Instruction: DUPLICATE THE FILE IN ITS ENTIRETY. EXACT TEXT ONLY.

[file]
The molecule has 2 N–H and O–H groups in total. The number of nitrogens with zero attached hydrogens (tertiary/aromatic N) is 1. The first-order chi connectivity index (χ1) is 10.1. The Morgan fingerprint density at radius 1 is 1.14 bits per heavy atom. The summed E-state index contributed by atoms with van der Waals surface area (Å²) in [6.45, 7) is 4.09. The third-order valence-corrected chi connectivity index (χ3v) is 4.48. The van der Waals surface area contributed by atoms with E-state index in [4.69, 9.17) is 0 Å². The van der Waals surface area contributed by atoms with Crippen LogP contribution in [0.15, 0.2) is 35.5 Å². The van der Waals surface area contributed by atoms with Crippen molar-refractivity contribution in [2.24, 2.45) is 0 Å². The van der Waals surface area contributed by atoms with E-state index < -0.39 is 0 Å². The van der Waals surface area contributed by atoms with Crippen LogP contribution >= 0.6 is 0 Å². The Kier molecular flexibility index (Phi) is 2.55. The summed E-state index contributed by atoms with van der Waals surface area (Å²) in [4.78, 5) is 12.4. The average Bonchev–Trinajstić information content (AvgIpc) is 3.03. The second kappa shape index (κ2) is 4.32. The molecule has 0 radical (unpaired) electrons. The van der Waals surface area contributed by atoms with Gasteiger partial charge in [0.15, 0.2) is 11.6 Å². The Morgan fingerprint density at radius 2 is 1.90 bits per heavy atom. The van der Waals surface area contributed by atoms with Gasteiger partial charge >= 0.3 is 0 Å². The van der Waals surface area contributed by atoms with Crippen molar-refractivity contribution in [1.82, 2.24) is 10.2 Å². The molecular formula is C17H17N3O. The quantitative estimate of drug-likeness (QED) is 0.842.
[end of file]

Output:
The molecule has 2 N–H and O–H groups in total. The number of nitrogens with zero attached hydrogens (tertiary/aromatic N) is 1. The first-order chi connectivity index (χ1) is 10.1. The Morgan fingerprint density at radius 1 is 1.14 bits per heavy atom. The summed E-state index contributed by atoms with van der Waals surface area (Å²) in [6.45, 7) is 4.09. The third-order valence-corrected chi connectivity index (χ3v) is 4.48. The van der Waals surface area contributed by atoms with E-state index in [4.69, 9.17) is 0 Å². The van der Waals surface area contributed by atoms with Crippen LogP contribution in [0.15, 0.2) is 35.5 Å². The van der Waals surface area contributed by atoms with Crippen molar-refractivity contribution in [2.24, 2.45) is 0 Å². The van der Waals surface area contributed by atoms with E-state index < -0.39 is 0 Å². The van der Waals surface area contributed by atoms with Crippen LogP contribution >= 0.6 is 0 Å². The Kier molecular flexibility index (Phi) is 2.55. The summed E-state index contributed by atoms with van der Waals surface area (Å²) in [4.78, 5) is 12.4. The average Bonchev–Trinajstić information content (AvgIpc) is 3.03. The second kappa shape index (κ2) is 4.32. The molecule has 0 radical (unpaired) electrons. The van der Waals surface area contributed by atoms with Gasteiger partial charge in [0.15, 0.2) is 11.6 Å². The Morgan fingerprint density at radius 2 is 1.90 bits per heavy atom. The van der Waals surface area contributed by atoms with Gasteiger partial charge >= 0.3 is 0 Å². The van der Waals surface area contributed by atoms with Crippen molar-refractivity contribution in [1.82, 2.24) is 10.2 Å². The molecular formula is C17H17N3O. The quantitative estimate of drug-likeness (QED) is 0.842.